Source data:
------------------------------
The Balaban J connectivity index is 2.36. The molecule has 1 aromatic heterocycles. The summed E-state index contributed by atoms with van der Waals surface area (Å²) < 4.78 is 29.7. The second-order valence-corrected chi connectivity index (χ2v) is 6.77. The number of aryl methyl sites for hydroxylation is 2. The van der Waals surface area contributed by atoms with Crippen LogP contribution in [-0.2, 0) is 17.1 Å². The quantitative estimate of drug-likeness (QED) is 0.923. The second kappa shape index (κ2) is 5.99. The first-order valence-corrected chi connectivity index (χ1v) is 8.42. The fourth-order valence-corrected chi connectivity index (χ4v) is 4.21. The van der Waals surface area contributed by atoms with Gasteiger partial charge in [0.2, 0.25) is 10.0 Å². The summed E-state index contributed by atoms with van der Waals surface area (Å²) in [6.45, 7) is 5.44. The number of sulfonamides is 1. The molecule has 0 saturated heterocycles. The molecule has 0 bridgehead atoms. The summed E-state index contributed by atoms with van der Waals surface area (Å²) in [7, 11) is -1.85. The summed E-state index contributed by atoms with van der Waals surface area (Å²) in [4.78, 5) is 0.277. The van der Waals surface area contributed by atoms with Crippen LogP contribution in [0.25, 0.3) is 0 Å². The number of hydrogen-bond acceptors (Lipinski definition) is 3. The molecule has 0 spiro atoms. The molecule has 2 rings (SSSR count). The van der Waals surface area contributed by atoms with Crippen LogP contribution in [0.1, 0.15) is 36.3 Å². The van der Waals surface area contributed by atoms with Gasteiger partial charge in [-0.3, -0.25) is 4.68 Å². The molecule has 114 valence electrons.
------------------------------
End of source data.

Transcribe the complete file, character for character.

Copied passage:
The Balaban J connectivity index is 2.36. The molecule has 1 aromatic heterocycles. The summed E-state index contributed by atoms with van der Waals surface area (Å²) < 4.78 is 29.7. The second-order valence-corrected chi connectivity index (χ2v) is 6.77. The number of aryl methyl sites for hydroxylation is 2. The van der Waals surface area contributed by atoms with Crippen LogP contribution in [-0.2, 0) is 17.1 Å². The quantitative estimate of drug-likeness (QED) is 0.923. The second kappa shape index (κ2) is 5.99. The first-order valence-corrected chi connectivity index (χ1v) is 8.42. The fourth-order valence-corrected chi connectivity index (χ4v) is 4.21. The van der Waals surface area contributed by atoms with Gasteiger partial charge in [0.2, 0.25) is 10.0 Å². The summed E-state index contributed by atoms with van der Waals surface area (Å²) in [6.45, 7) is 5.44. The number of sulfonamides is 1. The molecule has 0 saturated heterocycles. The molecule has 0 bridgehead atoms. The summed E-state index contributed by atoms with van der Waals surface area (Å²) in [7, 11) is -1.85. The summed E-state index contributed by atoms with van der Waals surface area (Å²) in [4.78, 5) is 0.277. The van der Waals surface area contributed by atoms with Crippen LogP contribution in [0.25, 0.3) is 0 Å². The number of hydrogen-bond acceptors (Lipinski definition) is 3. The molecule has 0 spiro atoms. The molecule has 2 rings (SSSR count). The van der Waals surface area contributed by atoms with Crippen LogP contribution in [0.1, 0.15) is 36.3 Å². The van der Waals surface area contributed by atoms with Gasteiger partial charge in [-0.3, -0.25) is 4.68 Å². The molecule has 114 valence electrons.